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This article by Dr Matthew Shillito, from the University of Liverpool’s Law School, was originally published by `The Conversation’:
NatWest, the UK retail bank, has announced it will not engage with business customers who accept payment in bitcoin or other cryptocurrencies. It follows recent announcements from HSBC that it won’t allow transfers from digital wallets and won’t enable customers to buy shares in companies associated with cryptocurrencies, such as Coinbase or MicroStrategy.
The feeling from both banks is that cryptocurrencies are high risk and therefore justify a cautious approach, though they note that their stance could change if and when regulation evolves.
Interestingly, this is not a view shared by institutions across the Atlantic. Both Morgan Stanley and Goldman Sachs are now offering their wealth management clients the opportunity to invest in bitcoin. Indeed, the initial uptake has been strong, with Morgan Stanley alone drawing in nearly US$30 million (£22 million) of investment in two weeks.
The cautious approach of NatWest and HSBC stems from the 2012 recommendations of the Financial Action Task Force, a G7 initiative geared towards defeating money laundering. These recommendations mandate each member state to implement measures requiring their banks to scrutinise customers’ transactions for the purposes of money laundering and terrorist financing.
Under recommendation one, the anti-money laundering framework is to be applied on the basis of perceived risk. In other words, if a transaction or business activity is perceived to be more risky than usual, it needs closer scrutiny by the bank to ensure compliance with the framework.
This increases the strain on bank resources to verify that a transaction or business activity is safe to continue, but they also face large fines for non-compliance where there are deficiencies in their implementation of the framework or if things go wrong.
NatWest and HSBC are no strangers to being under the spotlight for compliance issues. HSBC was fined US$1.9 billion by US authorities in 2012, while NatWest faces charges over significant compliance breaches in the UK. While these charges relate to traditional money-laundering compliance breaches, perhaps it goes some way to explaining the caution of the two banks.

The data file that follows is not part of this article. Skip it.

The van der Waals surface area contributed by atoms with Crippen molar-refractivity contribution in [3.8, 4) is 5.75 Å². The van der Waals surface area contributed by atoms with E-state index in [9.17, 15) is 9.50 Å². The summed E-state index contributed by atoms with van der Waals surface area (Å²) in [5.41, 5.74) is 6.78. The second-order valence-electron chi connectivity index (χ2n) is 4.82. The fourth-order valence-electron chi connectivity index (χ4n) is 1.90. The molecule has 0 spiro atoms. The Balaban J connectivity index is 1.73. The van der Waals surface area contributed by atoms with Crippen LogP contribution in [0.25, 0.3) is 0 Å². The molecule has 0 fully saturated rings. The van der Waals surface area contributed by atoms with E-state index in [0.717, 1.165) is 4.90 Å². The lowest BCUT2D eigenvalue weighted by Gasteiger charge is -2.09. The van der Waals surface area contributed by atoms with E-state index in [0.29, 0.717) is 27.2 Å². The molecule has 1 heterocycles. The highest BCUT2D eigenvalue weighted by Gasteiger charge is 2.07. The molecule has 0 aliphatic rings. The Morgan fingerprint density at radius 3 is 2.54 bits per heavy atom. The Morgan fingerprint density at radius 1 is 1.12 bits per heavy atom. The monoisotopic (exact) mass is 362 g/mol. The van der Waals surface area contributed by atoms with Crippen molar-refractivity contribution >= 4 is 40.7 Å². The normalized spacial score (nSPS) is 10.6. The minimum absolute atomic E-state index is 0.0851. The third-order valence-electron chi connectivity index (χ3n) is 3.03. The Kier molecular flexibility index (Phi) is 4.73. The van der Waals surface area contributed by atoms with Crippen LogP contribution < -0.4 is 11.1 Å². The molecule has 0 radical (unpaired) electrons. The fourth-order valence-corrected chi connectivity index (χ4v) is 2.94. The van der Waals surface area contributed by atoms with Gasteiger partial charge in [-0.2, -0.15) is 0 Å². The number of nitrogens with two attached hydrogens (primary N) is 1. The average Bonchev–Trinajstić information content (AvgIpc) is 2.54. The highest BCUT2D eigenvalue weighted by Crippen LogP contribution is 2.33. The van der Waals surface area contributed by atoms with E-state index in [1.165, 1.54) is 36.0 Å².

Banks view digital currencies as risky because they have the potential to be used for money laundering, they are targets for fraud and scams, and their value can be extremely unstable in the short-term. Indeed, the UK’s Financial Conduct Authority has warned that those investing and dealing with cryptocurrency are at risk of losing all their funds. Rather than face the enhanced burden of investigating businesses and individuals dealing with these assets, it is easier for banks to avoid the risk and not engage with them.
This situation is not unique to cryptocurrencies. For instance, it has long been a byproduct of the anti-money laundering requirements that banks have refused to offer financial services to charities operating in high-risk jurisdictions. The banking sector accepts this reality, particularly given that charities tend to be relatively low-value customers.
On the face of it, banks are perfectly entitled not top offer financial services to businesses transacting in digital currencies. As well as anti-money laundering, banks are bound by anti-fraud measures and consumer protection. Fradulent crypto transactions are both difficult to spot and impossible to reverse, so the risks of engaging are high, at least until the market establishes itself and the business case to engage is stronger.
Of course, this is not to say that they have necessarily made the right call. The fact that the leading US banks have taken a different approach suggests that they think the potential rewards are worthy of the compliance burden. In defence of cryptocurrencies, they are both more traceable than cash, and used less for money laundering.
And while it is true that there is a risk of significant losses with cryptocurrency investments, there is also clear potential for big gains. Banks are profit-making businesses: the returns from crypto investments in recent months – notwithstanding the big sell-off in the past couple of days – plus the very bullish forecasts, ought to prompt them to at least speculate in the area, regulatory burden aside.
We could simplistically blame the UK banks for either being too cautious or not doing enough to help these businesses, but it overlooks the bigger design flaw in the anti-money laundering framework. Compliance measures are a significant drain on a bank’s resources where a transaction or business is considered high-risk. Banks and their workers also face criminal sanctions, including large fines, where they fail to properly implement the rules, which is particularly troublesome when it is almost impossible for a bank to identify what a suspicious crypto transaction looks like.
Without a guaranteed high return for the bank, it is easier to de-risk and not engage with these businesses. This represents a missed opportunity for banks, and a potentially unnecessary stifling of legitimate business growth for companies wishing to deal with cryptocurrencies.
Banks are portrayed as the public villain, but the bigger problem is at a much higher level. It is a political and legal issue which requires the attention and intervention of lawmakers to address the fact it is much easier for banks to de-risk than to comply with the rules and help these businesses grow.
Matthew Shillito, Lecturer in Law, University of Liverpool
This article is republished from The Conversation under a Creative Commons license. Read the original article.
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